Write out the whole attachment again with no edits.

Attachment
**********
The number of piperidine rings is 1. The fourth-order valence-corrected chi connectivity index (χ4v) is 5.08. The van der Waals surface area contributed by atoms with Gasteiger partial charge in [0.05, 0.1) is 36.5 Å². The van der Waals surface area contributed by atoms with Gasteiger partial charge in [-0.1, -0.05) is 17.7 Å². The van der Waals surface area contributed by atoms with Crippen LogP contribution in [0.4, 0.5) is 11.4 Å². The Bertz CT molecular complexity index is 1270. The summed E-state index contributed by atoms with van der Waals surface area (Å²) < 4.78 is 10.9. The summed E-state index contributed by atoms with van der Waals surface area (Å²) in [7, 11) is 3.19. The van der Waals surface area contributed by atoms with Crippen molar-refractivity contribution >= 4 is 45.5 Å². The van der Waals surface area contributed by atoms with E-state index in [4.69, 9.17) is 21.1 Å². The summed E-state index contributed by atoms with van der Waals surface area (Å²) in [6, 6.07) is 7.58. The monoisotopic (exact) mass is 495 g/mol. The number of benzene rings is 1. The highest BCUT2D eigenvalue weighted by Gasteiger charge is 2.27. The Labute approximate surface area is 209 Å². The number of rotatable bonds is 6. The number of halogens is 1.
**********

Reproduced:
The number of piperidine rings is 1. The fourth-order valence-corrected chi connectivity index (χ4v) is 5.08. The van der Waals surface area contributed by atoms with Gasteiger partial charge in [0.05, 0.1) is 36.5 Å². The van der Waals surface area contributed by atoms with Gasteiger partial charge in [-0.1, -0.05) is 17.7 Å². The van der Waals surface area contributed by atoms with Crippen LogP contribution in [0.4, 0.5) is 11.4 Å². The Bertz CT molecular complexity index is 1270. The summed E-state index contributed by atoms with van der Waals surface area (Å²) < 4.78 is 10.9. The summed E-state index contributed by atoms with van der Waals surface area (Å²) in [7, 11) is 3.19. The van der Waals surface area contributed by atoms with Crippen molar-refractivity contribution >= 4 is 45.5 Å². The van der Waals surface area contributed by atoms with E-state index in [4.69, 9.17) is 21.1 Å². The summed E-state index contributed by atoms with van der Waals surface area (Å²) in [6, 6.07) is 7.58. The monoisotopic (exact) mass is 495 g/mol. The number of benzene rings is 1. The highest BCUT2D eigenvalue weighted by Gasteiger charge is 2.27. The Labute approximate surface area is 209 Å². The number of rotatable bonds is 6. The number of halogens is 1.